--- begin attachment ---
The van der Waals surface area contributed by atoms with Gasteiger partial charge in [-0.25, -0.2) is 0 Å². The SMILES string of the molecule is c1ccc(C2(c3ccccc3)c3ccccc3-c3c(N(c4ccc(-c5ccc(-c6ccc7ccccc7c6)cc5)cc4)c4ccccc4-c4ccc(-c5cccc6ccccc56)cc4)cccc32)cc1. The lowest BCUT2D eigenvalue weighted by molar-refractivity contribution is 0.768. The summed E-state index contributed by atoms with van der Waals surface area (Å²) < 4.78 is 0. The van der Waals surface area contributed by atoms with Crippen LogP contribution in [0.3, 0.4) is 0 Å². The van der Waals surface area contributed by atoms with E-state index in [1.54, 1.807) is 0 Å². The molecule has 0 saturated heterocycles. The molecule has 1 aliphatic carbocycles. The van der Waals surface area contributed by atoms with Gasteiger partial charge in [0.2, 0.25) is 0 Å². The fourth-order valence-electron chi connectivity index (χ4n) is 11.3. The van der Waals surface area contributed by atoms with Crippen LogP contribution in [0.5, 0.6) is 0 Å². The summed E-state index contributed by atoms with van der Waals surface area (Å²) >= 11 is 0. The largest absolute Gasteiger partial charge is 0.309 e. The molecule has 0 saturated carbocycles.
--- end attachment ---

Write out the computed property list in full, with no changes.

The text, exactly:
The van der Waals surface area contributed by atoms with Gasteiger partial charge in [-0.25, -0.2) is 0 Å². The SMILES string of the molecule is c1ccc(C2(c3ccccc3)c3ccccc3-c3c(N(c4ccc(-c5ccc(-c6ccc7ccccc7c6)cc5)cc4)c4ccccc4-c4ccc(-c5cccc6ccccc56)cc4)cccc32)cc1. The lowest BCUT2D eigenvalue weighted by molar-refractivity contribution is 0.768. The summed E-state index contributed by atoms with van der Waals surface area (Å²) < 4.78 is 0. The van der Waals surface area contributed by atoms with Crippen LogP contribution in [0.3, 0.4) is 0 Å². The van der Waals surface area contributed by atoms with E-state index in [1.54, 1.807) is 0 Å². The molecule has 0 saturated heterocycles. The molecule has 1 aliphatic carbocycles. The van der Waals surface area contributed by atoms with Gasteiger partial charge in [0.2, 0.25) is 0 Å². The fourth-order valence-electron chi connectivity index (χ4n) is 11.3. The van der Waals surface area contributed by atoms with Crippen LogP contribution in [0.5, 0.6) is 0 Å². The summed E-state index contributed by atoms with van der Waals surface area (Å²) >= 11 is 0. The largest absolute Gasteiger partial charge is 0.309 e. The molecule has 0 saturated carbocycles.